How can a body get attention while hanging upside down?
He's a cute gray bat with a mischievous smile, but he goes mostly unnoticed by visitors. (There is one little boy in a blue sweater who points to him and to whom Batty says, "Hello," but he is the lone exception.) So, Batty seeks friends among the other animals. The penguins are having fun in their pool, but Batty can't stand the taste of fish. The gorillas look friendly, but they keep checking him for fleas. The lions seem nice and relaxed, but Batty finds he doesn't like lazing in the hot sun for so long. Disappointed but hopeful, he next tries the aviary, where the creatures are all very beautiful. But up close, those birds are far too noisy. Feeling sad and lonely, Batty flies back to his home. And there, he finds a big surprise: All the animals he has gone to visit are there waiting for him—or at least one of each—including the boy in the blue sweater. And they're all hanging upside down, like bats. Dyer's story and prose feel generic, but her pencil-and-pastel illustrations, stylish, economical and slyly humorous, are memorable. The cleverest aspect of all is that several of the book's illustrations, as well as the back cover and flyleaf, are upside down, just like Batty.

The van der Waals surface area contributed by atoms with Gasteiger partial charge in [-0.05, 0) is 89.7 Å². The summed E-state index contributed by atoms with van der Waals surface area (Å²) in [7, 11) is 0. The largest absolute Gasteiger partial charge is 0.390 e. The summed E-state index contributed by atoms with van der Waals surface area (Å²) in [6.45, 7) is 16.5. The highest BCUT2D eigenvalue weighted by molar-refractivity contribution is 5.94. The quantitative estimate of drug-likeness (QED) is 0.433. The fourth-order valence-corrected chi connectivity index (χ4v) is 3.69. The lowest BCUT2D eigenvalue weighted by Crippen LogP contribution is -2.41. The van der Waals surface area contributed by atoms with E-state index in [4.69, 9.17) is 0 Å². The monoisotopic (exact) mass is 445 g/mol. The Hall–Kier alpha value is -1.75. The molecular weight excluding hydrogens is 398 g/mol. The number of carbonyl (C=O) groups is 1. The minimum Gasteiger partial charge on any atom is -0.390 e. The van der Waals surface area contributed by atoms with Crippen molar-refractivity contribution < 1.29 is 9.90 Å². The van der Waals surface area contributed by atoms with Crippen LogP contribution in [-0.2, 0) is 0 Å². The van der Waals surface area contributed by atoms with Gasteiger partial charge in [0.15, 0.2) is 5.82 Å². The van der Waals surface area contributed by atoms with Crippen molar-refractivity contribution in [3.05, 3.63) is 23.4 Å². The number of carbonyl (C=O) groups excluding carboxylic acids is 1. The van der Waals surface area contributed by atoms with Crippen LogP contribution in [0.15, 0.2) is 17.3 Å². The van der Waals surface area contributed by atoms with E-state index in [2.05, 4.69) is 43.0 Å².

A sweet, if not particularly memorable adventure in perspective. (Picture book. 3-6)